b) The most open and direct way possible to confront a disfunctional organization with all the elements (mostly, people) that stop them from being agile.
Of course, once you get into the swing of things, take off the training wheels and fuck Scrum.
But, I feel like the boss is more interested in the methodology than actually finishing our project, which is frustrating. He came from big corporate, went to all the seminars on scrum, and things it's the answer to everything.
As Dave says, there are a whole bunch of people selling heavy tools and frameworks and calling them "Agile" where they are anything but. Safety, to pick the obvious example, is not an Agile value, and numerous commentators have called SAFe nothing but RUP in Agile clothing.
Declaring Agile dead seems a bit naff, but obviously the manifesto lacks values and principles to address Dave and Richard's concerns.
So I've kicked off an initiative to do exactly that. Agile: The Next Generation or A:TNG for short, augments but does not replace the Manifesto values with four new ones specific to Agile at scale. It offers pattern languages (not frameworks or methodologies) based on Kurosawa's The Seven Samurai" and the thousand year Iroquois Confederacy.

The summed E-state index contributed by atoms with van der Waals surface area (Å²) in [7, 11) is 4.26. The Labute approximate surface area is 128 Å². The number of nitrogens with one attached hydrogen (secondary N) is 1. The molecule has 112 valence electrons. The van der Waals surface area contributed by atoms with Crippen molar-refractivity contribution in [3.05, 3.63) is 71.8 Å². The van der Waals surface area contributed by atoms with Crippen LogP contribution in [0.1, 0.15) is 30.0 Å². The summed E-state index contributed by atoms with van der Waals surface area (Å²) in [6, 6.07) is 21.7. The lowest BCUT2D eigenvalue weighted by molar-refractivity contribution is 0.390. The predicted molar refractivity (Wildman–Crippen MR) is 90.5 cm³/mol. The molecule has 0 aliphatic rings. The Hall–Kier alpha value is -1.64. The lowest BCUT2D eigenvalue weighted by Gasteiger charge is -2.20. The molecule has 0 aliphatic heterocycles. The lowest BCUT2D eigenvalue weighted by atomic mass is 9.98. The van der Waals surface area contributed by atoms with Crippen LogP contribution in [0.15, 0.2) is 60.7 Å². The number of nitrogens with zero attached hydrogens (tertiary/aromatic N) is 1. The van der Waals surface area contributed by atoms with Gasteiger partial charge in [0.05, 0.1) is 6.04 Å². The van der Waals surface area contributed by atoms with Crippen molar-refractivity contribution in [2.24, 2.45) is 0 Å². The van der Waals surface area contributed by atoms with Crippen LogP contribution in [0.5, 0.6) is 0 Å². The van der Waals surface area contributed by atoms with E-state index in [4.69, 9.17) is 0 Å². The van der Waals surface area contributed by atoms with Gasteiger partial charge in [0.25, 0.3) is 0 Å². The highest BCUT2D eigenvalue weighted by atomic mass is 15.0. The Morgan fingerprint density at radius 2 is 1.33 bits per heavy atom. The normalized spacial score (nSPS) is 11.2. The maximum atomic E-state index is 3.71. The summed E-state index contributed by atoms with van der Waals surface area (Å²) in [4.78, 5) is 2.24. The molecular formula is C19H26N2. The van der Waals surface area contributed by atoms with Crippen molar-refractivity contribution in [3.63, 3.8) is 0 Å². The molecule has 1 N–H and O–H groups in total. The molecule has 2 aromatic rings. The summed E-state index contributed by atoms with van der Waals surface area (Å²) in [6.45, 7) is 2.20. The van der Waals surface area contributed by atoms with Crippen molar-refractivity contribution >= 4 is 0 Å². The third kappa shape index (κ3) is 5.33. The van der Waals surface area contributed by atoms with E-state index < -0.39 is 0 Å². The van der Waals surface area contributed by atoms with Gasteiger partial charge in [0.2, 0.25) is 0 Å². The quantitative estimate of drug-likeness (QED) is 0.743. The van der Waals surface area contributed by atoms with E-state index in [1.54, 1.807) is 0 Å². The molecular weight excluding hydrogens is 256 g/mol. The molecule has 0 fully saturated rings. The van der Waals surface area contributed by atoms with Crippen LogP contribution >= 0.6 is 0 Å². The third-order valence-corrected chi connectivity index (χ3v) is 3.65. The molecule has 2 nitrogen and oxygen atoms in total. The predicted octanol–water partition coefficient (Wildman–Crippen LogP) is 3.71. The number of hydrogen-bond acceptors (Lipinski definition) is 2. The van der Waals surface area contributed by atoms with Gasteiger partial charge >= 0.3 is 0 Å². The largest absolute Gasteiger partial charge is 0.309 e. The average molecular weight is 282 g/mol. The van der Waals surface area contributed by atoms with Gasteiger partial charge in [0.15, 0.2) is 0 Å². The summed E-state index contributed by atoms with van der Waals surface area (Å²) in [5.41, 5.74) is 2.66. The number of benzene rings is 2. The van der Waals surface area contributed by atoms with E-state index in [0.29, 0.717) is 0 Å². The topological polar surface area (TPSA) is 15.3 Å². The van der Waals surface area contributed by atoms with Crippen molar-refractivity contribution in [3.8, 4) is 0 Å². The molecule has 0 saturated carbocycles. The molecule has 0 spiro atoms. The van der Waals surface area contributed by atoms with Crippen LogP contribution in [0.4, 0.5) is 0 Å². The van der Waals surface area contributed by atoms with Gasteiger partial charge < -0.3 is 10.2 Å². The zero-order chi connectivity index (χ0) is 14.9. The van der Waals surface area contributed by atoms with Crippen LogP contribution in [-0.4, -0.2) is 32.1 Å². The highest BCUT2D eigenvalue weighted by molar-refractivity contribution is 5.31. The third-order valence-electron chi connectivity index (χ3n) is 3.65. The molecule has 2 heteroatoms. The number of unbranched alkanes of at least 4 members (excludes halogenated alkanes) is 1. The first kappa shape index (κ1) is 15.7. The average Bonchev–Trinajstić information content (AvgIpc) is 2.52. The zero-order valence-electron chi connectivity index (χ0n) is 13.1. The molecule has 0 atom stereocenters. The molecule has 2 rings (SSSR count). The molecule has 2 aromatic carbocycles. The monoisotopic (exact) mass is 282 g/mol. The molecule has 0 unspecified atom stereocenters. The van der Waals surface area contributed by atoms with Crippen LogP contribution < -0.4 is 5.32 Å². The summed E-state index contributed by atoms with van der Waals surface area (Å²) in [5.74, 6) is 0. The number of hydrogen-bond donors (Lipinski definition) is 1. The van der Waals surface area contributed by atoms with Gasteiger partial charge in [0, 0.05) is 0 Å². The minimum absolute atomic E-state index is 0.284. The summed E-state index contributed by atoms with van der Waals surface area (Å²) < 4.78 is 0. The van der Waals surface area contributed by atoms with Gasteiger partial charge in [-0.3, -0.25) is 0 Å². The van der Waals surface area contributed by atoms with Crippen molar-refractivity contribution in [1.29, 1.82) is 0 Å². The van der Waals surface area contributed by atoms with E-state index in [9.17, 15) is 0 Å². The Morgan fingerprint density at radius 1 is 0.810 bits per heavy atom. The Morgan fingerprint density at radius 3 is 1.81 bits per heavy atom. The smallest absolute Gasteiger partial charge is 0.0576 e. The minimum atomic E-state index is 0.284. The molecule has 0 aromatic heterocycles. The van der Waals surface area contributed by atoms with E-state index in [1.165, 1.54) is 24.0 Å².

Most importantly it rebases the whole Agile Alliance shtick on github, where it can be properly open and we can properly self-organise and evolve it without some clique of middle aged white guys dictating to the community at conferences.
Details and some starter patterns are up at http://agiletng.org .
So, yes, Agile is dead. And long live Agile! -- Peter Merel.
This can be done in a pseudo-Agile way and coupled with a continuous integration process, which is what most companies call "Agile". Releases get cut every few sprints, so the product guys are happy. Developers hate it because all process that interferes with coding is bad, but it's still better than a traditional 6 month waterfall cycle.
It's not really Agile if you're being a purist, but it's a good compromise that keeps the business happy with the visibility they get while still releasing code on a relatively short cycle. There will always be process in any sufficiently large organization, since we all have different opinions on how to do things but we need to be on the same page.